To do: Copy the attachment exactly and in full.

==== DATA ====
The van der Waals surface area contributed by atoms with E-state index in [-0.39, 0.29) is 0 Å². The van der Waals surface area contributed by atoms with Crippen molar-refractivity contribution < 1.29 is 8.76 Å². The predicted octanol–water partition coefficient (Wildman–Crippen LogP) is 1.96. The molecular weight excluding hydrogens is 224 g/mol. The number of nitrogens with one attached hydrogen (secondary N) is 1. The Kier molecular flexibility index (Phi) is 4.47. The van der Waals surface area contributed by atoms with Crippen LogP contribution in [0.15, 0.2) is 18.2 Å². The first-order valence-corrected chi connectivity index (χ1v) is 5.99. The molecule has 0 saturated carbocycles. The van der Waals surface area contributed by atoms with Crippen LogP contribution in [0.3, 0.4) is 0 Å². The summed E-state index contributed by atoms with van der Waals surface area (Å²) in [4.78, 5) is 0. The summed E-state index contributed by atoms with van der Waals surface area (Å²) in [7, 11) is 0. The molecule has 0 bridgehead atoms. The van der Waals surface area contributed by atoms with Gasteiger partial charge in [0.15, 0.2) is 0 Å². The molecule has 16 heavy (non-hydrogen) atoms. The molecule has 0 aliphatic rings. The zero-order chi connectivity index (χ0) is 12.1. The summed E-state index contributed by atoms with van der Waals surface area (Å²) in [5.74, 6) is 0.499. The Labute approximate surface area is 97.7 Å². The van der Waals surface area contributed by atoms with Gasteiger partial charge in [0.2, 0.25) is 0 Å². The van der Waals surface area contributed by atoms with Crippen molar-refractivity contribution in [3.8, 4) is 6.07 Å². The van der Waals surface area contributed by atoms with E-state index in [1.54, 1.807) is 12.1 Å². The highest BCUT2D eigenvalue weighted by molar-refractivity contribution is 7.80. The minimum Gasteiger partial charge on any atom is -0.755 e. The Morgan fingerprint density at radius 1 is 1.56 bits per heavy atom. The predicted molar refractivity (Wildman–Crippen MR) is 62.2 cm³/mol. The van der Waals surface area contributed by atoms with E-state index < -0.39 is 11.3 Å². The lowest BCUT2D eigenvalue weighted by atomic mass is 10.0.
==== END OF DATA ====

The van der Waals surface area contributed by atoms with E-state index in [-0.39, 0.29) is 0 Å². The van der Waals surface area contributed by atoms with Crippen molar-refractivity contribution < 1.29 is 8.76 Å². The predicted octanol–water partition coefficient (Wildman–Crippen LogP) is 1.96. The molecular weight excluding hydrogens is 224 g/mol. The number of nitrogens with one attached hydrogen (secondary N) is 1. The Kier molecular flexibility index (Phi) is 4.47. The van der Waals surface area contributed by atoms with Crippen LogP contribution in [0.15, 0.2) is 18.2 Å². The first-order valence-corrected chi connectivity index (χ1v) is 5.99. The molecule has 0 saturated carbocycles. The van der Waals surface area contributed by atoms with Crippen LogP contribution in [0.3, 0.4) is 0 Å². The summed E-state index contributed by atoms with van der Waals surface area (Å²) in [4.78, 5) is 0. The summed E-state index contributed by atoms with van der Waals surface area (Å²) in [7, 11) is 0. The molecule has 0 bridgehead atoms. The van der Waals surface area contributed by atoms with Gasteiger partial charge in [0.15, 0.2) is 0 Å². The molecule has 16 heavy (non-hydrogen) atoms. The molecule has 0 aliphatic rings. The zero-order chi connectivity index (χ0) is 12.1. The summed E-state index contributed by atoms with van der Waals surface area (Å²) in [5.74, 6) is 0.499. The Labute approximate surface area is 97.7 Å². The van der Waals surface area contributed by atoms with Gasteiger partial charge in [0.2, 0.25) is 0 Å². The van der Waals surface area contributed by atoms with Crippen molar-refractivity contribution in [3.8, 4) is 6.07 Å². The van der Waals surface area contributed by atoms with E-state index in [1.54, 1.807) is 12.1 Å². The highest BCUT2D eigenvalue weighted by molar-refractivity contribution is 7.80. The minimum Gasteiger partial charge on any atom is -0.755 e. The Morgan fingerprint density at radius 1 is 1.56 bits per heavy atom. The predicted molar refractivity (Wildman–Crippen MR) is 62.2 cm³/mol. The van der Waals surface area contributed by atoms with E-state index < -0.39 is 11.3 Å². The lowest BCUT2D eigenvalue weighted by atomic mass is 10.0.